Here are some examples of setup to get you started. Please open an issue if you have a use case that is not included here.

The tests show a lot of different use cases that are not all covered here.

Apply a global (default) limit to all routes

    from starlette.applications import Starlette
    from slowapi import Limiter, _rate_limit_exceeded_handler
    from slowapi.util import get_remote_address
    from slowapi.middleware import SlowAPIMiddleware
    from slowapi.errors import RateLimitExceeded

    limiter = Limiter(key_func=get_remote_address, default_limits=["1/minute"])
    app = Starlette()
    app.state.limiter = limiter
    app.add_exception_handler(RateLimitExceeded, _rate_limit_exceeded_handler)

    # this will be limited by the default_limits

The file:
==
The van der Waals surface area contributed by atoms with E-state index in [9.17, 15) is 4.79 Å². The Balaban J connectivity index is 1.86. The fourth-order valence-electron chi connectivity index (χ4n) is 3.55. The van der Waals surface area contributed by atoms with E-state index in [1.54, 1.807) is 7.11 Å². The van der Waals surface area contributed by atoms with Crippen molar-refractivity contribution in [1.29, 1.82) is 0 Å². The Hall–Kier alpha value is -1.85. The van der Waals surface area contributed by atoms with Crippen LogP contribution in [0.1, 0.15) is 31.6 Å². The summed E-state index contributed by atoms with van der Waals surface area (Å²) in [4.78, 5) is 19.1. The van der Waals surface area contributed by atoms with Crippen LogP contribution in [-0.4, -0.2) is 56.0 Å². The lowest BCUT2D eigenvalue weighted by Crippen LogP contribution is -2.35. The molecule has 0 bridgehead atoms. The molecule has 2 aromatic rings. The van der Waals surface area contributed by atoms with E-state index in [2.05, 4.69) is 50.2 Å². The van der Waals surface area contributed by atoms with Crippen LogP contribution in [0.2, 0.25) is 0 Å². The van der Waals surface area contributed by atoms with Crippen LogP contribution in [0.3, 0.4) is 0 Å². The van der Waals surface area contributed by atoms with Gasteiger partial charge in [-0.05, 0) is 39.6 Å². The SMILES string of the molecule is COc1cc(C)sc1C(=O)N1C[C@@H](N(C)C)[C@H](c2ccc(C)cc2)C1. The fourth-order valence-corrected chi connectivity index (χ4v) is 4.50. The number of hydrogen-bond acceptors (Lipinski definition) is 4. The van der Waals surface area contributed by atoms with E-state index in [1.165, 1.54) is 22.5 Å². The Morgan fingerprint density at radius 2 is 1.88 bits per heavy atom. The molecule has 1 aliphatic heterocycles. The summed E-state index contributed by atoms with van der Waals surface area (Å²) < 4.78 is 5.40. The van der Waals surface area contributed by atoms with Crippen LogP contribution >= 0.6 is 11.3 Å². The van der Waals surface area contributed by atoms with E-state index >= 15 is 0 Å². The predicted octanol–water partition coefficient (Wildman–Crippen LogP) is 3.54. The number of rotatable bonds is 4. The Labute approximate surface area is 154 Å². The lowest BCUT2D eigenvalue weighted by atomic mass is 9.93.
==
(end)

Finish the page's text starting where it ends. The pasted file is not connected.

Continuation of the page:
async def homepage(request: Request):
        return PlainTextResponse("Only once per minute")

    app.add_route("/home", homepage)

Exempt a route from the global limit

    def t(request: Request):
        return PlainTextResponse("I'm unlimited")

Disable the limiter entirely

You might want to disable the limiter, for instance for testing, etc... Note that this disables it entirely, for all users. It is essentially as if the limiter was not there. Simply pass enabled=False to the constructor.

    limiter = Limiter(key_func=get_remote_address, enabled=False)

    def t(request: Request):
        return PlainTextResponse("I'm unlimited")

You can always switch this during the lifetime of the limiter:

    limiter.enabled = False

Use redis as backend for the limiter

limiter = Limiter(key_func=get_remote_address, storage_uri="redis://<host>:<port>/n")

where the /n in the redis url is the database number. To use the default one, just drop the /n from the url.

There are more examples in the limits docs which is the library slowapi uses to manage storage.